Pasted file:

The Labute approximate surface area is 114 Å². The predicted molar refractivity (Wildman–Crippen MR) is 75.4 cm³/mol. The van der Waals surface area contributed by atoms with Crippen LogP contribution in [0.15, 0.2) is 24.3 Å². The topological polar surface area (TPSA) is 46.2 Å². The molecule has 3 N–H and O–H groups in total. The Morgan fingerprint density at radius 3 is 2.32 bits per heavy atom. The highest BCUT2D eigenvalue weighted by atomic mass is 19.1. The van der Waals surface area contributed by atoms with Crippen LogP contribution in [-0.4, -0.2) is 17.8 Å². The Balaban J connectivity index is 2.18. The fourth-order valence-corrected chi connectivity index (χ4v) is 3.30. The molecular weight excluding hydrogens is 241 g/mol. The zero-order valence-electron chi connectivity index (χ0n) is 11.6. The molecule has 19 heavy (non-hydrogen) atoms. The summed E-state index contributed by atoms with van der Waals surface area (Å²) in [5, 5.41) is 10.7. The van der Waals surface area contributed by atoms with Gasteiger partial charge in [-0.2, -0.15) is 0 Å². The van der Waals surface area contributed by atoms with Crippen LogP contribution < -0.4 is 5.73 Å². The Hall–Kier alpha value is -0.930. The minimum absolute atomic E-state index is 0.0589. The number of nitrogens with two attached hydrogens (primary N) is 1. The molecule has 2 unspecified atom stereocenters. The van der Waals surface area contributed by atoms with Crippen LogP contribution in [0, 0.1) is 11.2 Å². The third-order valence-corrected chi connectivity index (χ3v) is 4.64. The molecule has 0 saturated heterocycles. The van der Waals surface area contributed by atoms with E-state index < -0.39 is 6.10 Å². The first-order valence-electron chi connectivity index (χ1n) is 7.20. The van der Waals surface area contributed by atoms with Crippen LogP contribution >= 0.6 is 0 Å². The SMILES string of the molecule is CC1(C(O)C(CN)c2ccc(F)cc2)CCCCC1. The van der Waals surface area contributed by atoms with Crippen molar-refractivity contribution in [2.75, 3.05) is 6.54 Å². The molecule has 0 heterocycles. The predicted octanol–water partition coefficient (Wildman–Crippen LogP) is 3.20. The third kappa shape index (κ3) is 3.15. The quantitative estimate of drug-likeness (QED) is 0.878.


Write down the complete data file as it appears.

The Labute approximate surface area is 114 Å². The predicted molar refractivity (Wildman–Crippen MR) is 75.4 cm³/mol. The van der Waals surface area contributed by atoms with Crippen LogP contribution in [0.15, 0.2) is 24.3 Å². The topological polar surface area (TPSA) is 46.2 Å². The molecule has 3 N–H and O–H groups in total. The Morgan fingerprint density at radius 3 is 2.32 bits per heavy atom. The highest BCUT2D eigenvalue weighted by atomic mass is 19.1. The van der Waals surface area contributed by atoms with Crippen LogP contribution in [-0.4, -0.2) is 17.8 Å². The Balaban J connectivity index is 2.18. The fourth-order valence-corrected chi connectivity index (χ4v) is 3.30. The molecular weight excluding hydrogens is 241 g/mol. The zero-order valence-electron chi connectivity index (χ0n) is 11.6. The molecule has 19 heavy (non-hydrogen) atoms. The summed E-state index contributed by atoms with van der Waals surface area (Å²) in [5, 5.41) is 10.7. The van der Waals surface area contributed by atoms with Gasteiger partial charge in [-0.2, -0.15) is 0 Å². The van der Waals surface area contributed by atoms with Crippen LogP contribution < -0.4 is 5.73 Å². The Hall–Kier alpha value is -0.930. The minimum absolute atomic E-state index is 0.0589. The number of nitrogens with two attached hydrogens (primary N) is 1. The molecule has 2 unspecified atom stereocenters. The van der Waals surface area contributed by atoms with Crippen LogP contribution in [0, 0.1) is 11.2 Å². The third-order valence-corrected chi connectivity index (χ3v) is 4.64. The molecule has 0 saturated heterocycles. The van der Waals surface area contributed by atoms with E-state index < -0.39 is 6.10 Å². The first-order valence-electron chi connectivity index (χ1n) is 7.20. The van der Waals surface area contributed by atoms with Crippen LogP contribution >= 0.6 is 0 Å². The SMILES string of the molecule is CC1(C(O)C(CN)c2ccc(F)cc2)CCCCC1. The van der Waals surface area contributed by atoms with Crippen molar-refractivity contribution in [2.75, 3.05) is 6.54 Å². The molecule has 0 heterocycles. The predicted octanol–water partition coefficient (Wildman–Crippen LogP) is 3.20. The third kappa shape index (κ3) is 3.15. The quantitative estimate of drug-likeness (QED) is 0.878.